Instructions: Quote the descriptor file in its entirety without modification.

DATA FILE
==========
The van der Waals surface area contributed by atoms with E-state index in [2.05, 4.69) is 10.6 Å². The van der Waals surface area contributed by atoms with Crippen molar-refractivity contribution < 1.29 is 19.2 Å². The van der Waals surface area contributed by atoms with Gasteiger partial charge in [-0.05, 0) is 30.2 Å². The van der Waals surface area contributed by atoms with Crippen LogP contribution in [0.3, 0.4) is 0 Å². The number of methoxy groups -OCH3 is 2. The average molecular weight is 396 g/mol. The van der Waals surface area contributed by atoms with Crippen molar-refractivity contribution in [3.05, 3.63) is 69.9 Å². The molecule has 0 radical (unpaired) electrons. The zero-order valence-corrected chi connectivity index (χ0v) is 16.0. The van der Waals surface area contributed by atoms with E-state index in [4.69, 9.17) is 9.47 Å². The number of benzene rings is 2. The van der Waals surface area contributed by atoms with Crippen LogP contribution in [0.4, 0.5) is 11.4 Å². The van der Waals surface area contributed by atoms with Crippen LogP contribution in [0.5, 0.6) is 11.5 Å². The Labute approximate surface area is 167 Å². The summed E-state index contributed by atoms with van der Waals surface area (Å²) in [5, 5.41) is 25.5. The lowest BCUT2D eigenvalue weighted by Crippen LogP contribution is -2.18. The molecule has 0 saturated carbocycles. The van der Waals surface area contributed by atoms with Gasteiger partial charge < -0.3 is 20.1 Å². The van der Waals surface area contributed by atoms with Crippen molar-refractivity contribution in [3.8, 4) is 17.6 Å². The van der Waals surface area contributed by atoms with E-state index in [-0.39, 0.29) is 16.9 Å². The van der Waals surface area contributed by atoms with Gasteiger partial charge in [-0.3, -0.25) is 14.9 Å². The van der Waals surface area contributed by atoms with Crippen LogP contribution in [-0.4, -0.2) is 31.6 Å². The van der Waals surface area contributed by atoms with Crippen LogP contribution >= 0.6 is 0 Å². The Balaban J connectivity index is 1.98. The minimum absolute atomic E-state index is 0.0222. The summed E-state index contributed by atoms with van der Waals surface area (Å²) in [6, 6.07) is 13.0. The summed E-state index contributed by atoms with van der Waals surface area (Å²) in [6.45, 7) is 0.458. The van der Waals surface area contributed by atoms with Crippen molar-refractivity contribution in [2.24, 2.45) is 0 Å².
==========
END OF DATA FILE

The van der Waals surface area contributed by atoms with E-state index in [2.05, 4.69) is 10.6 Å². The van der Waals surface area contributed by atoms with Crippen molar-refractivity contribution < 1.29 is 19.2 Å². The van der Waals surface area contributed by atoms with Gasteiger partial charge in [-0.05, 0) is 30.2 Å². The van der Waals surface area contributed by atoms with Crippen LogP contribution in [0.3, 0.4) is 0 Å². The number of methoxy groups -OCH3 is 2. The average molecular weight is 396 g/mol. The van der Waals surface area contributed by atoms with Crippen molar-refractivity contribution in [3.05, 3.63) is 69.9 Å². The molecule has 0 radical (unpaired) electrons. The zero-order valence-corrected chi connectivity index (χ0v) is 16.0. The van der Waals surface area contributed by atoms with E-state index in [4.69, 9.17) is 9.47 Å². The number of benzene rings is 2. The van der Waals surface area contributed by atoms with Crippen LogP contribution in [0.4, 0.5) is 11.4 Å². The van der Waals surface area contributed by atoms with Crippen LogP contribution in [0.5, 0.6) is 11.5 Å². The Labute approximate surface area is 167 Å². The summed E-state index contributed by atoms with van der Waals surface area (Å²) in [5, 5.41) is 25.5. The lowest BCUT2D eigenvalue weighted by Crippen LogP contribution is -2.18. The molecule has 0 saturated carbocycles. The van der Waals surface area contributed by atoms with Gasteiger partial charge < -0.3 is 20.1 Å². The van der Waals surface area contributed by atoms with Crippen molar-refractivity contribution in [3.8, 4) is 17.6 Å². The van der Waals surface area contributed by atoms with E-state index in [-0.39, 0.29) is 16.9 Å². The van der Waals surface area contributed by atoms with Gasteiger partial charge in [-0.3, -0.25) is 14.9 Å². The van der Waals surface area contributed by atoms with Crippen LogP contribution in [-0.4, -0.2) is 31.6 Å². The van der Waals surface area contributed by atoms with Crippen LogP contribution >= 0.6 is 0 Å². The Balaban J connectivity index is 1.98. The minimum absolute atomic E-state index is 0.0222. The summed E-state index contributed by atoms with van der Waals surface area (Å²) in [6, 6.07) is 13.0. The summed E-state index contributed by atoms with van der Waals surface area (Å²) in [6.45, 7) is 0.458. The van der Waals surface area contributed by atoms with Crippen molar-refractivity contribution in [2.24, 2.45) is 0 Å².